Financial planning clients don’t often visit their financial planners with the intent of reducing all the ‘stuff’ that they have and do from their everyday lives. Instead, the focus is typically on doing and acquiring more – investment gains, strategies to protect wealth, increasing asset diversification – these are more commonly the focus of financial planning meetings. And yet, by asking clients to reflect on a more novel problem-solving approach of subtraction as a way to create and select the most important goals in their financial plans, they may actually discover how to achieve greater satisfaction from their plans.
For instance, consider what the sense of overcommitment can do to our brains. When there are too many things to do or manage, feelings of overwhelm can inhibit our ability to think clearly and take action, which is probably why we often come out of an overwhelming situation with longer to-do lists than what we started with! But deliberately ‘subtracting’ some busyness from our lives – instead of always trying to be the best and get the most at every moment – might be a better plan. Research by Mihaly Csikszentmihaly on the mental state of ‘flow’, the state of mind involving total immersion in an activity, suggests that it is the absence of distractors that allows flow and that serves as a key element in attaining happiness. Applying the concept of subtraction and flow to financial planning when helping clients choose which goals to prioritize can ultimately help them free up space to more fully enjoy the activities (or freedom from activity) that bring them the most satisfaction.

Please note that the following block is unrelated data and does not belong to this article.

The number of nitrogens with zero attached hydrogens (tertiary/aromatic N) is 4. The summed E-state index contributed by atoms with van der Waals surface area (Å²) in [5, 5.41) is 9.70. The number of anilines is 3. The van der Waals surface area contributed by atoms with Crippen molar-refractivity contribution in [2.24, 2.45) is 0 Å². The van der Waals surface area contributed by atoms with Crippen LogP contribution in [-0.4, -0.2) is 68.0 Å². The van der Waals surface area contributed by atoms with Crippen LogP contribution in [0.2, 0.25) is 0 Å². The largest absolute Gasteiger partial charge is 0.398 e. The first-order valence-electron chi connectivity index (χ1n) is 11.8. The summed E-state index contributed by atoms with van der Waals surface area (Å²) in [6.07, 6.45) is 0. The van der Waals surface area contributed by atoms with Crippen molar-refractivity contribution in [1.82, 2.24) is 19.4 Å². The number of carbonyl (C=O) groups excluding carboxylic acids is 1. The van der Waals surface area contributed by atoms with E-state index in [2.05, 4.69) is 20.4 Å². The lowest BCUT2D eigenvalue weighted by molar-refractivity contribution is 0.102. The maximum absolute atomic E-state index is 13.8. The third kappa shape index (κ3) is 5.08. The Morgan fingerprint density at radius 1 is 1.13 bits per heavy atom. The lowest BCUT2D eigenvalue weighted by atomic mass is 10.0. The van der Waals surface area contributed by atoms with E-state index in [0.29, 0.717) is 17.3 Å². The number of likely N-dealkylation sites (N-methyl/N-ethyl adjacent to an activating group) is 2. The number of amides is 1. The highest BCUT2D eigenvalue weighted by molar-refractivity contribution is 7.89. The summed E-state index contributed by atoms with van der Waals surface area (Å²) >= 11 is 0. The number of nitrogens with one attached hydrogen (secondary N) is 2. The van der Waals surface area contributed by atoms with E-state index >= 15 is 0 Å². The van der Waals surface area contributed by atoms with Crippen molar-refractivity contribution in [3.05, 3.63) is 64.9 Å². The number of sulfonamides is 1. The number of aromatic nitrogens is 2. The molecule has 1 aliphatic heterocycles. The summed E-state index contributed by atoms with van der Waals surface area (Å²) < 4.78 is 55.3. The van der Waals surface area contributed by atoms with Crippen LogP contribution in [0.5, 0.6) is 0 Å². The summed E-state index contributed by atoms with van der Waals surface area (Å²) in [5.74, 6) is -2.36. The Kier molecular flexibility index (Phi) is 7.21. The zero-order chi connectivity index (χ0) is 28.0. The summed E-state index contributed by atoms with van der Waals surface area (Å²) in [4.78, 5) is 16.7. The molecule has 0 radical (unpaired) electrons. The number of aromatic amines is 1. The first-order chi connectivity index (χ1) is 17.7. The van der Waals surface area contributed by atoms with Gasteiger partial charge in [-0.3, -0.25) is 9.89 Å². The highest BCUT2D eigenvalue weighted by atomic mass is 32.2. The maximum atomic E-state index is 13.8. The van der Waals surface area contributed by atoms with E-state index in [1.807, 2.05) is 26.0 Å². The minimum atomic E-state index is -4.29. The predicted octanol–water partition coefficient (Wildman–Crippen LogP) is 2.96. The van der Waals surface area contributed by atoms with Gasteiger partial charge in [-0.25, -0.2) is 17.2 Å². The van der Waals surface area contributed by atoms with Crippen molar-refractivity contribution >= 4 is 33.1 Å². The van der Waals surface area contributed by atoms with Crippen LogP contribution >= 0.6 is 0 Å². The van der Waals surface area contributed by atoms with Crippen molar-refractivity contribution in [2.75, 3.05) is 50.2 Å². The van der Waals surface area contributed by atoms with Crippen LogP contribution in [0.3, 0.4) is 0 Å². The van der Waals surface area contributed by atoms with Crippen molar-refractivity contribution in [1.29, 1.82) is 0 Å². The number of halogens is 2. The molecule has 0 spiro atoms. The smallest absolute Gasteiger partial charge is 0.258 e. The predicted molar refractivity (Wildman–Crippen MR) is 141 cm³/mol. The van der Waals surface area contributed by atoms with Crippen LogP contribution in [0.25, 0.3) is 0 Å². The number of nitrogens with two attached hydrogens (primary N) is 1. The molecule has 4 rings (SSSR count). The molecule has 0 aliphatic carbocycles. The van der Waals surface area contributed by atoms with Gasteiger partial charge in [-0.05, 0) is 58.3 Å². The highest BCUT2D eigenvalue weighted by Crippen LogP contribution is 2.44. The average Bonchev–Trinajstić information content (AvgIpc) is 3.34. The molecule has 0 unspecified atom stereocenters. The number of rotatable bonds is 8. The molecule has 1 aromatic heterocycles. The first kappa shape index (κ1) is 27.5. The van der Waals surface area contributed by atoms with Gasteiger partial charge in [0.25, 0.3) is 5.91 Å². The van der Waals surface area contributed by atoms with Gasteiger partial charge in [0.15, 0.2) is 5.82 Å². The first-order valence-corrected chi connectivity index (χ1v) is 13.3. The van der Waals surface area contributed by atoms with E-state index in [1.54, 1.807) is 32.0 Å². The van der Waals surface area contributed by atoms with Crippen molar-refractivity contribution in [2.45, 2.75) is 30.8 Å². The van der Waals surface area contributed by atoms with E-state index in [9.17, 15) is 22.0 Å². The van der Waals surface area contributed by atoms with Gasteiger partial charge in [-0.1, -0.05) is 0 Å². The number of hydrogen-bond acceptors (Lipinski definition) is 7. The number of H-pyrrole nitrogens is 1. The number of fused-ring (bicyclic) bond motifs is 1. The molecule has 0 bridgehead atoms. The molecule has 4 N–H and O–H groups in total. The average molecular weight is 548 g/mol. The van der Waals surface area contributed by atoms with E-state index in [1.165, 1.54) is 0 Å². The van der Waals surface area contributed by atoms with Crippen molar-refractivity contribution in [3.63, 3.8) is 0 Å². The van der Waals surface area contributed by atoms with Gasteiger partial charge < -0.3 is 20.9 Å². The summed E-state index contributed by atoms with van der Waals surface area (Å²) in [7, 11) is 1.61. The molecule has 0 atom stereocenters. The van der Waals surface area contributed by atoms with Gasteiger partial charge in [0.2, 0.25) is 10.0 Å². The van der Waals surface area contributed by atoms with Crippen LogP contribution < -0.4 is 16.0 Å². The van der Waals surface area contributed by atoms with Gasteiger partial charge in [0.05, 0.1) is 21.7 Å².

Advisors can encourage clients to engage in subtraction and to identify their most important priorities to pursue (and to identify those activities they can let go of or delegate to others) by facilitating candid discussions that explore what truly matters most to them. Adapting solution-focused therapy questions that ask clients not just what currently is working for them, but also what isn’t working, can be a helpful way to guide clients through these conversations.